Unique is an overused word in luxury, but Métiers d’art is genuinely unique to Chanel. With Viard so recently installed, the focus is trained on the designer, but the real stars of this annual show are the embroiderers, feather makers, pleaters, shoemakers, milliners, silk-flower artists and glove makers who breathe life into the designs. This is to be a landmark year for the ateliers, with the opening of a custom-built five-storey headquarters in Aubervilliers, designed by the award-winning, Marseilles-based architect Rudy Ricciotti, which will provide a 21st-century workspace for these traditional crafts – and therefore, Pavlov- sky hopes, enable the ateliers to attract the best youthful talent. “Every year we recruit about 60 people across the ateliers. We need to propose something that is interesting and exciting for these young people.”
After the speediest change back in our rooms, we return to the Grand Palais, clutching our show invitations, to find the transformation into Rue Cambon complete.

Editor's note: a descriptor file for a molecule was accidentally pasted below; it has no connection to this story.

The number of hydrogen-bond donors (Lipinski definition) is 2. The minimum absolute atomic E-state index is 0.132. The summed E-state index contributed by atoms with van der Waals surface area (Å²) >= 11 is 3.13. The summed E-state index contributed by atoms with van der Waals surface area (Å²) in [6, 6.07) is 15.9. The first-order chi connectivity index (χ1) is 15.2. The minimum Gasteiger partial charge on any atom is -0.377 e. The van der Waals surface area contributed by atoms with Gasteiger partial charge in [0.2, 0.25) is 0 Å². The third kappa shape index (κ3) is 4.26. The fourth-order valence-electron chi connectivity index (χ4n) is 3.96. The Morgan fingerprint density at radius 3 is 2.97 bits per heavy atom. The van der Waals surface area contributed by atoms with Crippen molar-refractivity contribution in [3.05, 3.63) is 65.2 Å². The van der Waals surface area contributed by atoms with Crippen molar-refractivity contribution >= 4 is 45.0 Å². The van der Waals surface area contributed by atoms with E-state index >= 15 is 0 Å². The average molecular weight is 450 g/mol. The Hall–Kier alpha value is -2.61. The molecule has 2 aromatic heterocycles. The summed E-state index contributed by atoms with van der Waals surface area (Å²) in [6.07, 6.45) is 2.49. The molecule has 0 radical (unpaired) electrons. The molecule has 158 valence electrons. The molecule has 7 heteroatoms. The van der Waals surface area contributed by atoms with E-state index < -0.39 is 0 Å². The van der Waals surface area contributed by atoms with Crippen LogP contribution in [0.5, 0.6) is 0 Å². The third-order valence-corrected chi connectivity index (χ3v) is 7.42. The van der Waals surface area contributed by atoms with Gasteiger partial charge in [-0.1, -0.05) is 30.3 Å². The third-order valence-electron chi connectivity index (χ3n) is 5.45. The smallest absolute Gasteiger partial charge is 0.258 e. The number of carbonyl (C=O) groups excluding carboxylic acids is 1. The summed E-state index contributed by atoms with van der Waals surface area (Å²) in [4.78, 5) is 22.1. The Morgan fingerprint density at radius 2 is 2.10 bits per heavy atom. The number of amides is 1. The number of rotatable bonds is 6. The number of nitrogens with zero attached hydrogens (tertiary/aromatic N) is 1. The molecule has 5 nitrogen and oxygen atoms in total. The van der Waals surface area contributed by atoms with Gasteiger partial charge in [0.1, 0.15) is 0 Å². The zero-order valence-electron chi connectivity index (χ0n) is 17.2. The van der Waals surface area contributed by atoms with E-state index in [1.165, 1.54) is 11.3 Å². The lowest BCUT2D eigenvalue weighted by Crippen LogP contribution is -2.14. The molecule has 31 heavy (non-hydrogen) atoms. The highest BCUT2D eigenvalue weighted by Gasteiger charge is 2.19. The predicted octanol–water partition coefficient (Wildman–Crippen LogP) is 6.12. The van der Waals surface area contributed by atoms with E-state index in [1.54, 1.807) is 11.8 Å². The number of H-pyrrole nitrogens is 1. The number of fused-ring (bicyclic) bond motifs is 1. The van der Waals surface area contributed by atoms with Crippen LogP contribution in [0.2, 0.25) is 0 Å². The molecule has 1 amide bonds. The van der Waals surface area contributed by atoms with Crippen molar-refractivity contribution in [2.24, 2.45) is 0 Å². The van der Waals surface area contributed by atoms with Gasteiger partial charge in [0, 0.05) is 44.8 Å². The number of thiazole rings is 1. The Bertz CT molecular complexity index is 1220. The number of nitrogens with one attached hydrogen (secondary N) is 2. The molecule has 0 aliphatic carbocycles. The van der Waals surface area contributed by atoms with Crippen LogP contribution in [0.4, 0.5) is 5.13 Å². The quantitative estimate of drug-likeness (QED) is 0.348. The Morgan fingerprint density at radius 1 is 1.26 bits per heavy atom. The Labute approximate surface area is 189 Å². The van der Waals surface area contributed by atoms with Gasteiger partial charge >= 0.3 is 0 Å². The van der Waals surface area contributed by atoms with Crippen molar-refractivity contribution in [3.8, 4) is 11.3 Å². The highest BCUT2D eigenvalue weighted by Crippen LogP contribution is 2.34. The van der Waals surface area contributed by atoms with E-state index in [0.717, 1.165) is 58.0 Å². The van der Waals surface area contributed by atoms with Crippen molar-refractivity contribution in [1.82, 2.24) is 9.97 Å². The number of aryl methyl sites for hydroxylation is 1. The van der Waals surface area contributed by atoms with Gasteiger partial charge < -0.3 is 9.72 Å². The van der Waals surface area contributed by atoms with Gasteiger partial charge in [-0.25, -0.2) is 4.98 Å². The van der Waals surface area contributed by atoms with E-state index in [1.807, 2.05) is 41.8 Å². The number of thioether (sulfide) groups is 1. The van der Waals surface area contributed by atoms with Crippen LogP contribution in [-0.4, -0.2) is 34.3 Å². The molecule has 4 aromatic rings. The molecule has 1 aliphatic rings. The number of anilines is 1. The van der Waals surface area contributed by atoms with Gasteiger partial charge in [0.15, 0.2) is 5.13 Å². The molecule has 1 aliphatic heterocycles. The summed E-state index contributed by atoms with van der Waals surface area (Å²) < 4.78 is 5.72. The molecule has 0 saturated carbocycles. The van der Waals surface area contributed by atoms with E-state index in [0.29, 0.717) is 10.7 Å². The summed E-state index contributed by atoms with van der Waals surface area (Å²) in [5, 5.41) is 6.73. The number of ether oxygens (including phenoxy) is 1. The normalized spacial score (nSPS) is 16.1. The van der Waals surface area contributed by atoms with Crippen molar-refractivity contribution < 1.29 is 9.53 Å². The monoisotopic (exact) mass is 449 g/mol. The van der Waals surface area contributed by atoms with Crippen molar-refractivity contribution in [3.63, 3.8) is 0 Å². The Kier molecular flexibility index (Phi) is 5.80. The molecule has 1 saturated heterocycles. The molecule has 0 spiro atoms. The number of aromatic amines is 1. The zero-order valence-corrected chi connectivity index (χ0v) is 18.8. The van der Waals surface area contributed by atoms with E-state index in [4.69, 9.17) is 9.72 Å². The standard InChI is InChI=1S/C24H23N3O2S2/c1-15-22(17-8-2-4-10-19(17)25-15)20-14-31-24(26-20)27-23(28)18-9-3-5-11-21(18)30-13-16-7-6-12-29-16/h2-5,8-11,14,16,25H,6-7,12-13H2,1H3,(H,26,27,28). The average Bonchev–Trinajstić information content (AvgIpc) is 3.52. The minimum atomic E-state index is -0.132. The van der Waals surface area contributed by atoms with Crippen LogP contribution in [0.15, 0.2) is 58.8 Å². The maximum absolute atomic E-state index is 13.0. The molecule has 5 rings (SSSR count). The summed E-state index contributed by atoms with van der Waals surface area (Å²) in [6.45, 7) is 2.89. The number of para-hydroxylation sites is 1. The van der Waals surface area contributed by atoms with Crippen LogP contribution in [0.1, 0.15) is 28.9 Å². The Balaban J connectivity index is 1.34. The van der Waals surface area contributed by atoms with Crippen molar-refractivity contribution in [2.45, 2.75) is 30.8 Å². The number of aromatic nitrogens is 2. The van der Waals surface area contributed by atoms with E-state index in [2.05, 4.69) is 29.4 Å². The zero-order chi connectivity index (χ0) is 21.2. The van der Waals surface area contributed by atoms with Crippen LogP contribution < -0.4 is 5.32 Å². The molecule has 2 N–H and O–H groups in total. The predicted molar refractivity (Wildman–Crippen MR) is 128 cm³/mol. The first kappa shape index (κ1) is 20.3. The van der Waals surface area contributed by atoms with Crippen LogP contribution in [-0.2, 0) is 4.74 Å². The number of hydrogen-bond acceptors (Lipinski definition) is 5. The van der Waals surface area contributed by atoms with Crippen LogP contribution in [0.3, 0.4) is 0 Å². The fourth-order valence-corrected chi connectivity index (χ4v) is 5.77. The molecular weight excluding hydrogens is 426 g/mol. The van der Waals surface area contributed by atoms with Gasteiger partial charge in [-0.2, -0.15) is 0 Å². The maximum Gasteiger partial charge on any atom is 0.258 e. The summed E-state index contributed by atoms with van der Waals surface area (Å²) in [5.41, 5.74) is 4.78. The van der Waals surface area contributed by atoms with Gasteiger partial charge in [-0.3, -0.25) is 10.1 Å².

To walk through the doors of La Coupole is to be transported to Paris in the jazz age. The legendary brasserie opened in 1927, the height of the Roaring Twenties in the City of Lights, when Coco herself was sketching little black dresses just across the Seine, and the city thrummed with artistic and literary life. The decor is a shrine to art deco, unchanged in almost a century. There are wall-length mirrors and a phalanx of waiter stations, each piled with white linens and gleaming glass. There are spacious booths topped by polished brass rails and backed by wall-length mirrors, so that every member of the party can see and be seen. There are glowing lamps, aproned staff, leather-backed menus.